The UK and US health systems represent two distinct approaches to healthcare delivery. In this review, we will explore two key differences between these systems and discuss potential opportunities for advanced practice nurses (APNs) to engage in advocacy and political interventions to improve the current health systems. To inform this discussion, we will refer to the provided resources: the US and UK Health System Comparison and the Peterson-Kaiser Health System Tracker.
First, let us consider the differences in financing between the UK and US health systems. The UK operates a National Health Service (NHS), which provides healthcare free at the point of delivery to all residents. The NHS is primarily funded through general taxation, with the National Insurance Fund playing a significant role in financing healthcare services. On the other hand, the US has a predominantly private health insurance system, with various public programs such as Medicare and Medicaid catering to specific populations. The financing of healthcare in the US relies heavily on insurance premiums paid by individuals and employers, as well as out-of-pocket expenses.
The contrasting approaches to financing in the two systems have significant implications for access to care and financial protection. The UK’s universal coverage ensures that everyone has access to necessary healthcare services without facing financial hardship. Furthermore, the absence of out-of-pocket payments for most services means that individuals are not deterred from seeking care due to cost concerns. In contrast, the US system’s reliance on private health insurance can result in coverage gaps and affordability issues. Many individuals, especially those with lower incomes or pre-existing conditions, face challenges in obtaining comprehensive coverage or may need to bear substantial out-of-pocket costs. As APNs engage in advocacy and political interventions, they can draw attention to these disparities and advocate for policies that promote equitable access to healthcare services while addressing the financial burden on individuals and families.
Secondly, let us explore the differences in the organization of healthcare delivery in the UK and the US. In the UK, the NHS serves as the primary provider of healthcare services, with a hierarchical structure encompassing primary, secondary, and tertiary care. General practitioners (GPs) act as gatekeepers and serve as the first point of contact for patients, referring them to specialist services when necessary. The NHS also employs healthcare professionals directly, including hospital staff and community healthcare workers. In contrast, the US healthcare system consists of a mix of private healthcare providers, including hospitals, physician practices, and various types of outpatient facilities. The coordination of care is often fragmented, with patients having multiple healthcare providers who may not be connected in terms of information-sharing or care coordination.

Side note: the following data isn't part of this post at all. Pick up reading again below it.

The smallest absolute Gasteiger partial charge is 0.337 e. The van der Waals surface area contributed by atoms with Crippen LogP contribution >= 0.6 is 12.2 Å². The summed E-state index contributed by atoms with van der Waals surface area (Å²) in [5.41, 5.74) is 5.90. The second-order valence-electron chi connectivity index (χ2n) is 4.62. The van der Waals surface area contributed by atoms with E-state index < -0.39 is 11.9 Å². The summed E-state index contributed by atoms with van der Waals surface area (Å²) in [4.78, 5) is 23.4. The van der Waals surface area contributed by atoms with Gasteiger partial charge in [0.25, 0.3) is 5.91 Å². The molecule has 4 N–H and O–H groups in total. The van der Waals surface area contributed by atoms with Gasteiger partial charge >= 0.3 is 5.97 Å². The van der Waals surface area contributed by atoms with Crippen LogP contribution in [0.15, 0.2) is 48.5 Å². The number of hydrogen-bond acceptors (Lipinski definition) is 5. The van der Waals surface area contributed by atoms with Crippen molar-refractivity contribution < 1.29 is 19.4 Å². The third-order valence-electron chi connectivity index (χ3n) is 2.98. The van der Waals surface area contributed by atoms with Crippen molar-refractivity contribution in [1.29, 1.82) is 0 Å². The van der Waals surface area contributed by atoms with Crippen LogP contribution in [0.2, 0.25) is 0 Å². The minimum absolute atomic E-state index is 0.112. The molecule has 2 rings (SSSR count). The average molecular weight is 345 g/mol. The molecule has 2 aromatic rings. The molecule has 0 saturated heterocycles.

This difference in healthcare delivery has implications for the continuity and coordination of care, as well as the role of APNs in the healthcare system. In the UK, the centralized nature of the NHS allows for better communication and collaboration among healthcare providers, leading to more integrated and patient-centered care. APNs, particularly those working in primary care, can play a crucial role in coordinating care and filling gaps in healthcare service delivery. In the US, where care is more fragmented, APNs can advocate for policies that promote care coordination, such as the implementation of health information exchange systems and interdisciplinary team-based models of care. Additionally, APNs can push for the expansion of their scope of practice to improve access to primary care services, especially in underserved areas where the shortage of primary care providers is prevalent.
In conclusion, two key differences between the UK and US health systems are the financing mechanisms and the organization of healthcare delivery. The UK’s universal coverage and centralized NHS model provide accessible and integrated care, while the US system relies on private health insurance and has a fragmented delivery system. APNs can capitalize on opportunities for advocacy and political interventions to improve these systems. They can advocate for policies that promote equitable access to healthcare services and address financial barriers to care. Additionally, APNs can play a crucial role in promoting care coordination and filling gaps in service delivery, both in the UK and the US. By engaging in political and advocacy efforts, APNs can contribute to the advancement of the healthcare system and the overall well-being of individuals and communities.